Sunday, September 18, 2011
NASWC Bird Walk
This morning, ten folks participated in this month's NASWC Bird walk. We started at 7:30 AM in the Lake Creek Trail parking lot (at the end of Braes Valley) and spent nearly three hours covering about half a mile of the trail. It was one of those special mornings that happens only a few times per year during spring or fall migration. Birds were everywhere! We spent over an hour in one spot just watching a group of willow trees between the parking lot and the creek. Blue-gray Gnatcatchers were the most numerous bird, and you could hear their raspy calls almost constantly. They were followed by Yellow Warblers, Wilson's Warblers, and Black-and-white Warblers. We almost got tired of seeing these four species!
These willow trees are a hot-spot for migrating songbirds, so I knew if we stayed there for awhile we'd likely see more. We did...
A Northern Parula made a brief appearance, and most of us got great looks at a male Mourning Warbler and a Yellow-breasted Chat. A waterthrush showed up that we decided was a Louisiana Waterthrush instead of a Northern, based on its broad white eye-stripe and unstreaked throat. A Red-eyed Vireo appeared and flew just a feet over our heads. It foraged very close for a bit and I was able to get this photo.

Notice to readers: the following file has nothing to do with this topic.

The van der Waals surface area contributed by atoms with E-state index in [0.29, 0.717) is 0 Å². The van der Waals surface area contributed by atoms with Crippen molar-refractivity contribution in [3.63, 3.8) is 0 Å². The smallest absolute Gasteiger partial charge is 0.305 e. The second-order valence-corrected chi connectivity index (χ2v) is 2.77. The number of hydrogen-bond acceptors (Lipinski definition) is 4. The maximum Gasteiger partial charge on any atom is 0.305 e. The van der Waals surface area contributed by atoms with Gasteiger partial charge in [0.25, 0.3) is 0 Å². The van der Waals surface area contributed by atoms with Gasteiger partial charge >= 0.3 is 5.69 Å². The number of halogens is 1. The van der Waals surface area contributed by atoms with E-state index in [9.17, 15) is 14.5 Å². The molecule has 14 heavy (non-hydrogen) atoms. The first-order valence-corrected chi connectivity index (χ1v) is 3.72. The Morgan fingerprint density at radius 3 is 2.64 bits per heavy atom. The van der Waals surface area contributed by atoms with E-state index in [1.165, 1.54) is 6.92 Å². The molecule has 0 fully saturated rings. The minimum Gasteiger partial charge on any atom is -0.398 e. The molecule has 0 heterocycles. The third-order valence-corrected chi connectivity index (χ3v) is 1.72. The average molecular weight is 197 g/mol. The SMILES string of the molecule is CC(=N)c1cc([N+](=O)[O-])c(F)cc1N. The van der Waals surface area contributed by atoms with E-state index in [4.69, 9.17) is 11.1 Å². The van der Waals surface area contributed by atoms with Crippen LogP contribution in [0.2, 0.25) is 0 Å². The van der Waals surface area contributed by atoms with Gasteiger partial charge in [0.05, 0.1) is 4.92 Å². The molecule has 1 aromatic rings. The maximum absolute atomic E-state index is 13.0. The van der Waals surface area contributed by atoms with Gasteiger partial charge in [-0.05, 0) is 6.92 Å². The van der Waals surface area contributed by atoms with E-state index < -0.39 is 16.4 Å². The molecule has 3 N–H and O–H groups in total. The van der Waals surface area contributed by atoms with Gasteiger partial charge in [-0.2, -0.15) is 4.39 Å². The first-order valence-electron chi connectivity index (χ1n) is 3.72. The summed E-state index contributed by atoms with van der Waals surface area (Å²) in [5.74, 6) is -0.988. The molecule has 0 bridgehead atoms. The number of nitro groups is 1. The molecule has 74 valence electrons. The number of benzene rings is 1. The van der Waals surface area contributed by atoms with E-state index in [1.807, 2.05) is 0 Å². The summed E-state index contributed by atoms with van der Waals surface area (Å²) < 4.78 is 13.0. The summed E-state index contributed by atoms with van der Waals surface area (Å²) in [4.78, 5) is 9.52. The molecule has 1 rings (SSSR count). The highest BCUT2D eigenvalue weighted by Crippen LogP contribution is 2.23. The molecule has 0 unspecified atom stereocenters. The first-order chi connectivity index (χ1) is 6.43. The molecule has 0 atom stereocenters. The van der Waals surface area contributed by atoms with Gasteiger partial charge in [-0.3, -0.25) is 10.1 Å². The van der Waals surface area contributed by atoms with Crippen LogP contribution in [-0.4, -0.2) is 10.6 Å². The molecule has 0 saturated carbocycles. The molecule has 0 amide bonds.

There were several flycatchers around, including a singing Eastern Wood-Pewee and a few empids, one of which I identified as a Least Flycatcher. We encountered at least three Olive-sided Flycatchers, more than I've ever seen on this trail before. I photographed this one, showing its vest-like body pattern and relatively short tail.
Further down the trail we found several Dickcissels and more gnatcatchers, Yellow Warblers, and Wilson's Warblers. At the footbridge we got good looks at a few Clay-colored Sparrows, and brief looks at two Baltimore Orioles. Also a Cooper's Hawk soared almost right over us. On our way back we found a few Blue Grosbeaks, including one mature male. And right by our original spot by the willow trees, we were treated to a long close look at a beautiful first-year female Northern Parula. I was able to get this photo of it.
What a morning! Like I mentioned at the beginning, mornings like this only happen a few times per year. Local weather patterns that can seem too subtle to make a difference actually seem to affect migrating birds' decisions to stop or continue their journey. And sometimes this leads to large numbers moving through at the same time. I'm glad I could share this migration event with the folks on my neighborhood bird walk! Here is the complete list of bird species we recorded.
at 4:50 PM